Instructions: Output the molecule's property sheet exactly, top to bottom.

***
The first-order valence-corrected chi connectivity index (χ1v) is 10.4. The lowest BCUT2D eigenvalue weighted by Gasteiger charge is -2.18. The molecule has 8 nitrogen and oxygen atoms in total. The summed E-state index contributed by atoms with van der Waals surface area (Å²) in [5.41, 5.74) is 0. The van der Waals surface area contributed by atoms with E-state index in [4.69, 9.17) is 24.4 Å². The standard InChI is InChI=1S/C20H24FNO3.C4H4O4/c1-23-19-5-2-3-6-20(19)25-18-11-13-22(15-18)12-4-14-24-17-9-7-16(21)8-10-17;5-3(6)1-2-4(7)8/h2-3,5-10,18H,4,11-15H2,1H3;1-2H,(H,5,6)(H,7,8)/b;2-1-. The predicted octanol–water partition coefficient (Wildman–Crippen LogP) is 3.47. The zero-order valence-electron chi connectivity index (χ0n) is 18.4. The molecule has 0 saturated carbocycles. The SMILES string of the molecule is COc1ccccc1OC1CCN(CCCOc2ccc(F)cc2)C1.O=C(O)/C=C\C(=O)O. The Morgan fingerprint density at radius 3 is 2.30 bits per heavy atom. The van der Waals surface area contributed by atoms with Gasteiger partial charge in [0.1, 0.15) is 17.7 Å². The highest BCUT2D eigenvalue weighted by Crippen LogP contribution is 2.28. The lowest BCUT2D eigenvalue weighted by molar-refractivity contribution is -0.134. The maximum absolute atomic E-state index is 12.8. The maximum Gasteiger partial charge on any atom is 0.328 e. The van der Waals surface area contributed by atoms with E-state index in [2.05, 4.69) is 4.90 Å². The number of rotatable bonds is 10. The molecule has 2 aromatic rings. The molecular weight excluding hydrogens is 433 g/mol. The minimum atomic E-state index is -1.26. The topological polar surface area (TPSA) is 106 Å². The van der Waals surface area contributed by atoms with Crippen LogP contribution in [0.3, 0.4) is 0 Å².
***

The first-order valence-corrected chi connectivity index (χ1v) is 10.4. The lowest BCUT2D eigenvalue weighted by Gasteiger charge is -2.18. The molecule has 8 nitrogen and oxygen atoms in total. The summed E-state index contributed by atoms with van der Waals surface area (Å²) in [5.41, 5.74) is 0. The van der Waals surface area contributed by atoms with E-state index in [4.69, 9.17) is 24.4 Å². The standard InChI is InChI=1S/C20H24FNO3.C4H4O4/c1-23-19-5-2-3-6-20(19)25-18-11-13-22(15-18)12-4-14-24-17-9-7-16(21)8-10-17;5-3(6)1-2-4(7)8/h2-3,5-10,18H,4,11-15H2,1H3;1-2H,(H,5,6)(H,7,8)/b;2-1-. The predicted octanol–water partition coefficient (Wildman–Crippen LogP) is 3.47. The zero-order valence-electron chi connectivity index (χ0n) is 18.4. The molecule has 0 saturated carbocycles. The SMILES string of the molecule is COc1ccccc1OC1CCN(CCCOc2ccc(F)cc2)C1.O=C(O)/C=C\C(=O)O. The Morgan fingerprint density at radius 3 is 2.30 bits per heavy atom. The van der Waals surface area contributed by atoms with Gasteiger partial charge in [0.1, 0.15) is 17.7 Å². The highest BCUT2D eigenvalue weighted by Crippen LogP contribution is 2.28. The lowest BCUT2D eigenvalue weighted by molar-refractivity contribution is -0.134. The maximum absolute atomic E-state index is 12.8. The maximum Gasteiger partial charge on any atom is 0.328 e. The van der Waals surface area contributed by atoms with E-state index in [2.05, 4.69) is 4.90 Å². The number of rotatable bonds is 10. The molecule has 2 aromatic rings. The molecular weight excluding hydrogens is 433 g/mol. The minimum atomic E-state index is -1.26. The topological polar surface area (TPSA) is 106 Å². The van der Waals surface area contributed by atoms with Crippen LogP contribution in [0.3, 0.4) is 0 Å².